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Hi, my tenant ( a friend) agreed to vacate tenancy but i'm told hasn't found suitable accommodation elsewhere. I am going to seek legal advice (Scotland)  and hope to have him vacate on a no blame basis. Id bought the house with the intention of renovating and selling. made the mistake of 'helping out a friend' and now cant get rid. my question is around my request for thew property to be vacated to allow me to move in. I did live there during renovation, but it wasnt my principle home. Whilst i do genuinely wish to move in to said property, would a court seek evidence that i lived there previously and what would i need to provide?? 

Hoping he will just go quietly when 2 months notice is up, but need to be forearmed.


Tenancy was on a short assured tenancy with an AT5 issued prior to signing for tenancy. No deposit and got gas certificates and registered myself as a  landlord.    

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I don't know the Scottish system so can't advise properly so any advice I have will be analogous to the English system. In the English system as long as you've been clear in your contract with the tenant on an Assured Shorthold Tenancy you can claim back from them any reasonable court fees or legal or bailiff costs if they don't vacate when the time is up so if it is same for you it may be helpful to point this out to your tenant if they start giving indications that they don't intend to move. If your tenant is seeking advice from a homeless charity like Shelter I find that the charity will often fail to mention this to them and paint the landlord as the devil and give them lots of free advice (not all of it necessarily good) and recommendation they hang on until the bailiff knocks on the door.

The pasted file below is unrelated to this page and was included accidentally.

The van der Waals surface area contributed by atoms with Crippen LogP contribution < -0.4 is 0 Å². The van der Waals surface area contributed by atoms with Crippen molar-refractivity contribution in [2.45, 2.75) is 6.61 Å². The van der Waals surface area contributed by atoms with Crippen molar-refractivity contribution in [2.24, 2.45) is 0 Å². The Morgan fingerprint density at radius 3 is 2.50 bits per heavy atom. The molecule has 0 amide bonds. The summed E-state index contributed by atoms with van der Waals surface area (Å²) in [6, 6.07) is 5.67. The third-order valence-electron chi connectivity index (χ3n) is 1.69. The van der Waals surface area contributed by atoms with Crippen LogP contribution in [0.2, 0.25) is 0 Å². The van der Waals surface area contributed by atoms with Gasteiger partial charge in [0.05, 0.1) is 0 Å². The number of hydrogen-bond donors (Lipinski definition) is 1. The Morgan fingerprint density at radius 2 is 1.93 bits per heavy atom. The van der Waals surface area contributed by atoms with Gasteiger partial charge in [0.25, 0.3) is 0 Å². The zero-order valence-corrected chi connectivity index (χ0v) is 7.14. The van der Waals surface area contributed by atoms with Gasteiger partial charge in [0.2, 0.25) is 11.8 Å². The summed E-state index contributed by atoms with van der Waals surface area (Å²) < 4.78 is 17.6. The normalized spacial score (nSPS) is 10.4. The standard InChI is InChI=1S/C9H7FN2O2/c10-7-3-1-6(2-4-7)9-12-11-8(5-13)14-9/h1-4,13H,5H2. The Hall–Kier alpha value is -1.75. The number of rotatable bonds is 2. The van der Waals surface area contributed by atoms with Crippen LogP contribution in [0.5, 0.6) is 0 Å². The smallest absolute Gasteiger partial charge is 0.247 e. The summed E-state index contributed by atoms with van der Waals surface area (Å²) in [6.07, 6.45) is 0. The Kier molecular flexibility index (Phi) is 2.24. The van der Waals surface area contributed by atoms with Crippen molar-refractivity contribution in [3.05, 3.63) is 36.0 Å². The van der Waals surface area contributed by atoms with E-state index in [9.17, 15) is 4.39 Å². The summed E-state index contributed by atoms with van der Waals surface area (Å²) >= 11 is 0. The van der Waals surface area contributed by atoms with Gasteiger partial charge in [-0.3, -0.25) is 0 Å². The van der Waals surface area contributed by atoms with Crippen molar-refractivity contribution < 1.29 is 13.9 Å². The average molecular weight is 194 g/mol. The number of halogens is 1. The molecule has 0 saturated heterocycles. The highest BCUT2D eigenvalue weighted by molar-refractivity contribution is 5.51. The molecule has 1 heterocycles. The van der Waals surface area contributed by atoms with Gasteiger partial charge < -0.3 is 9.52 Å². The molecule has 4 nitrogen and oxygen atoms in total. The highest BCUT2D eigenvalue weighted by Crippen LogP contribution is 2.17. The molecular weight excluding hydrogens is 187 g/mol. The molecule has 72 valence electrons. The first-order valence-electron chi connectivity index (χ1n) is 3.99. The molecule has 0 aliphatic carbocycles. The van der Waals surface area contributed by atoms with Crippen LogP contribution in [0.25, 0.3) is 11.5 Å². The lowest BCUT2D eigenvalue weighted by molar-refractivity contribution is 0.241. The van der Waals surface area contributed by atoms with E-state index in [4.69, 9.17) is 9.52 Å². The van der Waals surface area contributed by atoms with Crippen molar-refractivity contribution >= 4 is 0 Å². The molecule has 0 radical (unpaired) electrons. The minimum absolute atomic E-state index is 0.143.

I think whether you want to live there or not is beside the point and unless there is a major difference that gives you the right to get possession earlier it is a red herring. In English law if you are a resident landlord, i.e. the person is a lodger and they only rent a room and you reside there too then the process is completely different but that doesn't sound relevant to your situation. 

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Most tenants don't have enough money to repay court costs, unpaid rent, damage to properly or anything else you might think you are entitled to claim..

That's why it's important to do the following

1. Take a deposit.....as large as you can get.

2. Pick your tenants very, VERY carefully.

3. Take rent guarantee insurance.

4. Get a home owning guarantor.

Then you are likely to get virtually all the money you are owed.

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